2008 -- The Year of Printing Dangerously
Somehow, going back over the year 2008 feels mentally harrowing. Although there are reasons to celebrate, the year was also characterized by nerve-wracking crises that we cannot say are fully past. It was a momentous and historic year for the world, to be sure, but in many ways it was a quieter and more down-to-business year for the printer industry. So in reflecting on a topic for my end-of-year column, no great industry event triggered my imagination. And in fact, the title of this column was the closest thing to a breakthrough I was able to produce for some time, until the rest of the pieces began falling together to support the thesis of the danger in printing in 2008. Why was printing more “dangerous”, at least in some small ways, in 2008? I think there are numerous reasons to be examined as early indicators at least of major changes in the printing and imaging business.
Printing’s association with troubled industries and the accompanying guilt by association is one reason. During this year’s Lyra Supplies Symposium in Las Vegas in August, the expert panel that concluded the event was asked to comment on the future growth, or lack thereof, that they anticipated in the printer supplies business.
While many panelists conceded that printing had recently declined in certain markets, there were counteracting forces leading to an overall GDP-level growth in printing over the forecast period of the next few years. What was the biggest recent source of decline in printing volumes? Banking and finance-related businesses, including real estate, which have traditionally been print-heavy industries. A lull in their business levels showed up in a correlation with pages printed—and this was in August! With the economic chaos since then, it is only natural to assume that when the dust settles, print demand generated from loans, credit applications, title work, real estate bids and assessments will have fallen drastically, because the number of deals is off sharply and so many pages are printed per deal.
The growing “green” consciousness around printing, especially as it ties to cost savings is another reason. The field of managed print services (MPS) has unquestionably been a bright spot for the industry this year. And its success, in finally seeming to take hold after years of discussion, has many pointing to the green trend among end-users (as well as organizations) as the potential reason for this tipping point.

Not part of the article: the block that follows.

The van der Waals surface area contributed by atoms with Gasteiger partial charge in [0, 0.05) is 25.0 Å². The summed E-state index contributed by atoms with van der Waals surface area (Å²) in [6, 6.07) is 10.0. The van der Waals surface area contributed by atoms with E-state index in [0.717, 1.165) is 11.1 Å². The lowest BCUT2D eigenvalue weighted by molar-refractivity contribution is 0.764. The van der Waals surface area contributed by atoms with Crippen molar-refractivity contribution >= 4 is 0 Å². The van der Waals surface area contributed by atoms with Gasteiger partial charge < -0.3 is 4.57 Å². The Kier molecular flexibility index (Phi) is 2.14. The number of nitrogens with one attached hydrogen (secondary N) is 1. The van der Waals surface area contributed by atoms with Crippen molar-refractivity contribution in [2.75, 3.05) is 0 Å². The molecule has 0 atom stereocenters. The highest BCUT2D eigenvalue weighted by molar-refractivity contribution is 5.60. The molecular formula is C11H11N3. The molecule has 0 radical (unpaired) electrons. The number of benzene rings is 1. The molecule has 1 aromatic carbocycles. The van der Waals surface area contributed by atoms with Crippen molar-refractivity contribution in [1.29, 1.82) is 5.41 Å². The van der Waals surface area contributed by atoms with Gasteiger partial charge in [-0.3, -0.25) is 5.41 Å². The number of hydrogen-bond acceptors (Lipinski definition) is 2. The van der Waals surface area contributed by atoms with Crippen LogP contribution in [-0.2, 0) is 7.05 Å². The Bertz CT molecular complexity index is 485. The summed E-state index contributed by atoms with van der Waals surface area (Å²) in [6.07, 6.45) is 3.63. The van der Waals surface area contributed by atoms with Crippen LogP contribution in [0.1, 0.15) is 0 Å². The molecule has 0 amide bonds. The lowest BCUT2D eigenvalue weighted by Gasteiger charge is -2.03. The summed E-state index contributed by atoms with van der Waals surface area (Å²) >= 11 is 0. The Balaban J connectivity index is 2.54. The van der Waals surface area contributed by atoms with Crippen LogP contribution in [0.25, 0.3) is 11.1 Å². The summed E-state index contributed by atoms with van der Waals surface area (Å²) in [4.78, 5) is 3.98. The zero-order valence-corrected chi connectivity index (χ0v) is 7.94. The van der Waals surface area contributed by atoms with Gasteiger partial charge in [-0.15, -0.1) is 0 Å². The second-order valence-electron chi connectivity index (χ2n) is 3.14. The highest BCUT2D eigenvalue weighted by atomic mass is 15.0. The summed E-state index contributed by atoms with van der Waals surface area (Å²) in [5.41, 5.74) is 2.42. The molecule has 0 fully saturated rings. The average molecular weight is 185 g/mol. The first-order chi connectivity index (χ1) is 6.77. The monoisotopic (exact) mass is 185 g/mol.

A recent example, not appearing on the Web pages and success stories of corporate MPS providers like HP or Xerox but at the “TechSoup” Web site, is titled “Choosing Print Management Software.” TechSoup bills itself as the “The Technology Place for Nonprofits,” and while its interest in saving money for its readers is not surprising, the site seems to have focused on printing for both cost and environmental reasons. TechSoup ran a special series including features like “Choosing Print Management Software” and “Creating and Distributing Electronic Annual Reports and Marketing Materials” that was presented with a high level of professionalism, although the topics lead customers in the wrong direction for the printer industry.
One further example of how printing became dangerous, or at least on the outs, comes from a Wall Street Journal article from August 22, titled, “Tech Firms Pitch Tools For Sifting Legal Records: With E-Discovery, Lawyers Face Loss Of Client Fees.” The article reports that millions in legal fees are at stake, as hyper-efficient electronic searching supplants traditional manual searching of paper records, which is time-consuming but provides lots of billable hours. While in many cases (sorry for that one) the process involves merely scanning and indexing historic paper documents, there is also much to be gained from those documents never being in paper form to begin with, and then not, at least as a rule, being re-printed from their electronic repositories for legal purposes.
HP and Xerox are two of the “tech firms” mentioned in the article, and you need look no further than the pages of the May 2008 issue of this newsletter to find a story about HP’s acquisition of Tower Software, an Australian based e-discovery firm.
An alarming October 9 article in The Economist brought further squirming from those of us in the industry. Entitled “The Paperless Office, On its Way, at Last: No longer a joke, the ‘paperless’ office is getting closer,” the article contains a case study of a small Austin, Texas administrative business (Breedlove and Associates) and its efforts to go paperless. It includes chilling quotes.
“It is that everyone—clients and staff—is sick of paper. The clients tend to be young, middle-class families…they are good with technology and already pay bills online, use e-tickets on planes, e-file their tax returns, and Google recipes rather than using cookbooks. And Breedlove’s 16 employees are in their 20s, native to Facebook and instant-messaging, and baffled by the need for paper. Now everybody is happier. Next year the firm expects to be completely paperless.”
The article concludes (spoiler alert), however, with the familiar-to-some analogy of the arrival of the “horseless carriage” and the horse population, and the fact that today’s society is home to approximately the same number of horses as 100 years ago, but they are used in radically different ways. So one might argue that paper could be used in ways that we are only now discovering, while being replaced nearly altogether in other areas.
I take the liberty to examine the state of printing about once a year, and thanks to my readers for indulging me yet again. Indeed, to me anyway, printing, or at least relying on traditional printing, does seem dangerous at the end of 2008.
Nevertheless, while trade-offs will occur, vendors will continue to find growth areas where they can prosper.